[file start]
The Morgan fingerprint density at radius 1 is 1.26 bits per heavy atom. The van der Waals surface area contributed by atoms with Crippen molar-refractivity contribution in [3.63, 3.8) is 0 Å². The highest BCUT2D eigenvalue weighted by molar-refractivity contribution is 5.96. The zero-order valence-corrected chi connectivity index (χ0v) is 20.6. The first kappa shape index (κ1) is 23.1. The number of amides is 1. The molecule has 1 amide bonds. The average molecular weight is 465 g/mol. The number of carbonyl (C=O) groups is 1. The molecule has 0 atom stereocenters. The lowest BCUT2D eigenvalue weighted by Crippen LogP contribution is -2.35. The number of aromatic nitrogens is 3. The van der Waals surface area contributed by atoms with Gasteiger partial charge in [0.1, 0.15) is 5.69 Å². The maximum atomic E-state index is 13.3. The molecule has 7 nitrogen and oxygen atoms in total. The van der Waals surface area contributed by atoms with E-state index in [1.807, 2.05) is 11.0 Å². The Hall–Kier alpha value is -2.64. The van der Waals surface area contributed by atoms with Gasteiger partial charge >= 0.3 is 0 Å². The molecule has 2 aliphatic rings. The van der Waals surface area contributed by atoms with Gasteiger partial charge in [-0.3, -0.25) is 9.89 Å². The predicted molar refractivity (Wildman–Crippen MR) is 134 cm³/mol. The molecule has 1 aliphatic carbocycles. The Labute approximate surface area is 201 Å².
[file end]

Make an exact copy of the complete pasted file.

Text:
The Morgan fingerprint density at radius 1 is 1.26 bits per heavy atom. The van der Waals surface area contributed by atoms with Crippen molar-refractivity contribution in [3.63, 3.8) is 0 Å². The highest BCUT2D eigenvalue weighted by molar-refractivity contribution is 5.96. The zero-order valence-corrected chi connectivity index (χ0v) is 20.6. The first kappa shape index (κ1) is 23.1. The number of amides is 1. The molecule has 1 amide bonds. The average molecular weight is 465 g/mol. The number of carbonyl (C=O) groups is 1. The molecule has 0 atom stereocenters. The lowest BCUT2D eigenvalue weighted by Crippen LogP contribution is -2.35. The number of aromatic nitrogens is 3. The van der Waals surface area contributed by atoms with Gasteiger partial charge in [0.1, 0.15) is 5.69 Å². The maximum atomic E-state index is 13.3. The molecule has 7 nitrogen and oxygen atoms in total. The van der Waals surface area contributed by atoms with E-state index in [1.807, 2.05) is 11.0 Å². The Hall–Kier alpha value is -2.64. The van der Waals surface area contributed by atoms with Gasteiger partial charge >= 0.3 is 0 Å². The molecule has 2 aliphatic rings. The van der Waals surface area contributed by atoms with Gasteiger partial charge in [-0.3, -0.25) is 9.89 Å². The predicted molar refractivity (Wildman–Crippen MR) is 134 cm³/mol. The molecule has 1 aliphatic carbocycles. The Labute approximate surface area is 201 Å².